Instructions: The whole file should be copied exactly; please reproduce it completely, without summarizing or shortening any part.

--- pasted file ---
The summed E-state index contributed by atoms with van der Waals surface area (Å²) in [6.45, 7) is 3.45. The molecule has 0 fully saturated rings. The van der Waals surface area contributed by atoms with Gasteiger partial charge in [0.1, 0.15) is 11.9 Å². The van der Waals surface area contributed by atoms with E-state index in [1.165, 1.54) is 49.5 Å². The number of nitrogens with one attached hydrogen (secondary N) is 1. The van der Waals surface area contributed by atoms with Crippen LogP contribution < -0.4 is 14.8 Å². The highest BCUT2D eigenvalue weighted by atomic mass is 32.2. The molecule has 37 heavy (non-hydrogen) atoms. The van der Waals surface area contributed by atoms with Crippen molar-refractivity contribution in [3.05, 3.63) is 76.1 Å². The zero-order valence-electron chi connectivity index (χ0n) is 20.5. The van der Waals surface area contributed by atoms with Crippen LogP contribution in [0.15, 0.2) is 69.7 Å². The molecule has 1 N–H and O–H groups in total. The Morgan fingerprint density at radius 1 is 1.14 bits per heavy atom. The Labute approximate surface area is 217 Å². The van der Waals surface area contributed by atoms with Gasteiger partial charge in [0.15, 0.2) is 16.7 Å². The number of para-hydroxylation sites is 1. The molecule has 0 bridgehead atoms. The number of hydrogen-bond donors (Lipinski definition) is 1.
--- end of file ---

The summed E-state index contributed by atoms with van der Waals surface area (Å²) in [6.45, 7) is 3.45. The molecule has 0 fully saturated rings. The van der Waals surface area contributed by atoms with Gasteiger partial charge in [0.1, 0.15) is 11.9 Å². The van der Waals surface area contributed by atoms with E-state index in [1.165, 1.54) is 49.5 Å². The number of nitrogens with one attached hydrogen (secondary N) is 1. The van der Waals surface area contributed by atoms with Crippen LogP contribution < -0.4 is 14.8 Å². The highest BCUT2D eigenvalue weighted by atomic mass is 32.2. The molecule has 37 heavy (non-hydrogen) atoms. The van der Waals surface area contributed by atoms with Crippen molar-refractivity contribution in [3.05, 3.63) is 76.1 Å². The zero-order valence-electron chi connectivity index (χ0n) is 20.5. The van der Waals surface area contributed by atoms with Crippen LogP contribution in [0.15, 0.2) is 69.7 Å². The molecule has 1 N–H and O–H groups in total. The Morgan fingerprint density at radius 1 is 1.14 bits per heavy atom. The Labute approximate surface area is 217 Å². The van der Waals surface area contributed by atoms with Gasteiger partial charge in [0.15, 0.2) is 16.7 Å². The number of para-hydroxylation sites is 1. The molecule has 0 bridgehead atoms. The number of hydrogen-bond donors (Lipinski definition) is 1.